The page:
“American Bear” is an upcoming documentary that explores a rather interesting phenomenon, which is often widely regarded by the cynical amongst us as a near-extinct quality: the kindness of strangers.
This project was conceived by Sarah Sellman and Greg Grano, two American film-making students. Inspired by oneiric design and driven by a desire to explore their country and mingle with its people, the young couple embarked on a unique adventure. Within 60 days and across 25 states, they set out to explore six towns named “Bear” (hence the documentary title).
Nothing extraordinary so far, except for the fact they decided to rely exclusively on the kindness of strangers when it came to find a place to sleep and the occasional free lunch, while out on the road.
Did they make it? Is there still hope for those who believe in good old-fashioned American kindness? That is something we shall fully understand only after the documentary is complete (but between you and me, everything indicates they had a very positive experience indeed).
At this point, the American Bear documentary is upon post-production. If you believe that good will among humans is not a myth and you’d like to help support this project, you can chip in via KickStarter; to know more about this project, you can see the official website as well as the official blogspot where the wayfaring couple shared their adventures while on the road.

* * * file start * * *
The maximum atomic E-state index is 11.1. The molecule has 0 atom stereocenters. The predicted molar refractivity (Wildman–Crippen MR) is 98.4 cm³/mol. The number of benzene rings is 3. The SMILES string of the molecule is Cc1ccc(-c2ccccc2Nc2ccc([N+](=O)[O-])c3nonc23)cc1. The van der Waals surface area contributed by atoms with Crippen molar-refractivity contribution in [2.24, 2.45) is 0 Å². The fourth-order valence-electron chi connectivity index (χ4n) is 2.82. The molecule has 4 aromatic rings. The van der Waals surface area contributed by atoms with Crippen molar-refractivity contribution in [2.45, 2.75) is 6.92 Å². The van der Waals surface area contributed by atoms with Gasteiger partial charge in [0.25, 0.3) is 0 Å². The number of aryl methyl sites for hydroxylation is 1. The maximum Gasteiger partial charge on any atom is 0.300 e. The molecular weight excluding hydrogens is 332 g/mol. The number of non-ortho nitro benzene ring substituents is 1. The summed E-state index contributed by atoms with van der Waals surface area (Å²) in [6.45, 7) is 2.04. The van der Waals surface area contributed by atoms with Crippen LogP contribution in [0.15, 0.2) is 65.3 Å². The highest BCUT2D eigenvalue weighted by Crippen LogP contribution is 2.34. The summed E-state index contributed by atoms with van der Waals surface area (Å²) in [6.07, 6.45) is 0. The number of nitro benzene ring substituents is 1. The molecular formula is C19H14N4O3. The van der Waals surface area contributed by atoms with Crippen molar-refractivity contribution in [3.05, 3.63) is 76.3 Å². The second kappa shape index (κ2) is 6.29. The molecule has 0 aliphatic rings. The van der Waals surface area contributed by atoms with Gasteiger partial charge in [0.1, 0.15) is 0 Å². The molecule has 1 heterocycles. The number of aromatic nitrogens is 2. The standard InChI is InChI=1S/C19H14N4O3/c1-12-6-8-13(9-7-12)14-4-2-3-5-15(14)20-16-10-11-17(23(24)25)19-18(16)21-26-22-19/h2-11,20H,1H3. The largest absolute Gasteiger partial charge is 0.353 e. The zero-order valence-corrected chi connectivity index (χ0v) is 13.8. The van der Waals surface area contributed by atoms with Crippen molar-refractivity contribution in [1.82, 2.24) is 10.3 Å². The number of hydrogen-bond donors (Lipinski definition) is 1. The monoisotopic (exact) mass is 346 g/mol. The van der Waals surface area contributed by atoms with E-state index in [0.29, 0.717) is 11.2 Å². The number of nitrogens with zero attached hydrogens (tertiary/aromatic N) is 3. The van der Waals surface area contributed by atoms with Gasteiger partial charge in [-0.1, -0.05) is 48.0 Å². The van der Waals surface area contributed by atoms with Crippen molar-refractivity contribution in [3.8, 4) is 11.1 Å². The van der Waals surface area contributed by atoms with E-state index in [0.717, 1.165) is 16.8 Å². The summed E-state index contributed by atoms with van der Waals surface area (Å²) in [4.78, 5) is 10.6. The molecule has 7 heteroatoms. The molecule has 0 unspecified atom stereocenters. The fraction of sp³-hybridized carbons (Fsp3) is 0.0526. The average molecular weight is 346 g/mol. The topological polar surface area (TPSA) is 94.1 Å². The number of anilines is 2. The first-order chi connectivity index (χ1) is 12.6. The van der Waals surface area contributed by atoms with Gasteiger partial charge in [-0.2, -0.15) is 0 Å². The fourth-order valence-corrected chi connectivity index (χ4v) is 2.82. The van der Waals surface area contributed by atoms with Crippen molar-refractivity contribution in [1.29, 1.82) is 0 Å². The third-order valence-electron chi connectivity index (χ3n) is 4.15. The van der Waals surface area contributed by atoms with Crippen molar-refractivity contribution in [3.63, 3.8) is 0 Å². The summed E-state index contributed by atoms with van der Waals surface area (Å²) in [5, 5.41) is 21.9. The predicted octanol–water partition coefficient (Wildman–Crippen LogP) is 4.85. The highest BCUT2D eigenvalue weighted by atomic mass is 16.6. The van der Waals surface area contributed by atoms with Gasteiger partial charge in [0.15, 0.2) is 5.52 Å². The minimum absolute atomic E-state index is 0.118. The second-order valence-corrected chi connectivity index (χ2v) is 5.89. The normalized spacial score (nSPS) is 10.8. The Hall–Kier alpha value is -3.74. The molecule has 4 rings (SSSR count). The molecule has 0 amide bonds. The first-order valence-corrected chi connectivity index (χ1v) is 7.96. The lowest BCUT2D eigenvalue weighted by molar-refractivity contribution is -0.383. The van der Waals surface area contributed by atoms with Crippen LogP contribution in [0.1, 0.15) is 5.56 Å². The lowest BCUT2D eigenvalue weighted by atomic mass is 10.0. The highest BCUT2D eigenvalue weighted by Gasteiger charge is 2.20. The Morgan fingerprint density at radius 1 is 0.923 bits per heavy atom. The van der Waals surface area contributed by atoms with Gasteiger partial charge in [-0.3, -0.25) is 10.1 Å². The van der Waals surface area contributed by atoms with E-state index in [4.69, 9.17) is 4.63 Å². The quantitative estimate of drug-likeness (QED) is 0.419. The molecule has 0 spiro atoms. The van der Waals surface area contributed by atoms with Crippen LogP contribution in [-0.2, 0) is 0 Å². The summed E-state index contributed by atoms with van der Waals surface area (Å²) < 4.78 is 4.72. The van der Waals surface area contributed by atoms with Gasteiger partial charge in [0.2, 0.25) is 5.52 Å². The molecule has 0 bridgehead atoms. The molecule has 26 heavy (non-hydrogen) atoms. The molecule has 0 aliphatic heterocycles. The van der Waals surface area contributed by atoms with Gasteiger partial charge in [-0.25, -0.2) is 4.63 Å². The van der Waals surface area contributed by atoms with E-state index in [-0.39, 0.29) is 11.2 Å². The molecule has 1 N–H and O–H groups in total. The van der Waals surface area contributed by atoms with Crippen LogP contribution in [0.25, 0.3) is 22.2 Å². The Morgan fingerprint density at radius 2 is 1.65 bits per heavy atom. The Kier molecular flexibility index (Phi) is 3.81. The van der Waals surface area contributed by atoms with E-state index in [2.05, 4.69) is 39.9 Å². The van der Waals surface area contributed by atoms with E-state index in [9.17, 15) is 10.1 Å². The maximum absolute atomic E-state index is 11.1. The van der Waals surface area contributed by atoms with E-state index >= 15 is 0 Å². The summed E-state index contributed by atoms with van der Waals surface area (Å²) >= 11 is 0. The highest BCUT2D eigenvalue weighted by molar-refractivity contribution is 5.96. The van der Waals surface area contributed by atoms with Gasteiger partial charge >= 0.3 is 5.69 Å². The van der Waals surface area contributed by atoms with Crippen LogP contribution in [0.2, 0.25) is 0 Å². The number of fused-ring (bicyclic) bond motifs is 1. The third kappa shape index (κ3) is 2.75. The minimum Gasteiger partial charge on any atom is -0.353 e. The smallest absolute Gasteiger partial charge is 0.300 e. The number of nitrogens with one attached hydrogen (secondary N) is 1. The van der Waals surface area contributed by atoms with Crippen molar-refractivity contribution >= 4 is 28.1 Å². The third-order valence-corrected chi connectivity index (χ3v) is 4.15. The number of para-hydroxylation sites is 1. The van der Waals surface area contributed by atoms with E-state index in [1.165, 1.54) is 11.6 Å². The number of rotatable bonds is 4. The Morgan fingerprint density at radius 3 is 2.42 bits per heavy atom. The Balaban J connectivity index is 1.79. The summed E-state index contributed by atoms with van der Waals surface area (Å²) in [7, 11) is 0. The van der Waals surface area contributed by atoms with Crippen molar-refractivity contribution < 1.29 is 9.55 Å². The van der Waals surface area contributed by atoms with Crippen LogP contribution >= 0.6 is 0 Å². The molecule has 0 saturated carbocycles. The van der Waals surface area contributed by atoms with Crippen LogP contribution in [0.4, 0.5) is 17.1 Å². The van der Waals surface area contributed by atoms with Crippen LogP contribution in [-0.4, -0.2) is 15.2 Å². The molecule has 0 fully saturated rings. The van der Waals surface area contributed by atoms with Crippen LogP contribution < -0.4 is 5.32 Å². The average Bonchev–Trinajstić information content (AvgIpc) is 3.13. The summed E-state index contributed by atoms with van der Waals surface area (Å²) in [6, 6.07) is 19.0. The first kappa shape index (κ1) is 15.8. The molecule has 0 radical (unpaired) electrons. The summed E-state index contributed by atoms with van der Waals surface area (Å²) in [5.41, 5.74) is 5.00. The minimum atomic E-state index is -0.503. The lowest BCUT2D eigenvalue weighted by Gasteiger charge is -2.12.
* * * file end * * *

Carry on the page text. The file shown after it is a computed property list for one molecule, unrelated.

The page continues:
The American Bear Interview
In case you’d like to know more background information… here’s an interview we made with Sarah, focusing the American Bear experience and how it changed her world-views. If you approve of this experiment, make sure to help any way you can!
It’s not just a matter of money, either: merely by sharing the official links and videos (or even this interview) via your favorite social media channels, you’ll effectively be supporting the project by helping spread the message.
1) What is the biggest lesson you learned while on the road?
I think I was constantly learning lessons. I learned a lot about people, and comfort and reacting to the smallest changes in someone’s facial expression. I learned how little sleep I really needed! haha. I learned so much about why and how we help each other — it was amazing. There is just so much to learn from other people, about their cultures and about their lives. I think thats a huge part of why we did it: we want to encourage people to connect, learn, ask questions!
2) If you had to start over from scratch, would you do anything different?
Most of the things that I would do differently are technical and involve equipment. Like I would have bought better lav mics. hah! But! Every step of the way the choices that we made impacted the film in a great way. So much of it was a chain reaction, and everyone we met taught us something that in a way made us ready for someone else along the way. Perhaps, the one thing I can think of — When we stopped in my home town, Alamosa, CO — we stopped for a break day. Because we’d been on the road for over a month without a rest — we stayed with my parents. I kind of wish we had tested kindness there, I think we would have found a lot of it!
3) After going through this project, how did your worldviews change?
I say this a lot, but its so true: I started the trip with a sort of hypothetical faith in people and ended it with a very real and actual faith. Its a subtle change but it makes a world of difference! I like people even more than I used to!
4) From the places you visited, which would you settle down at?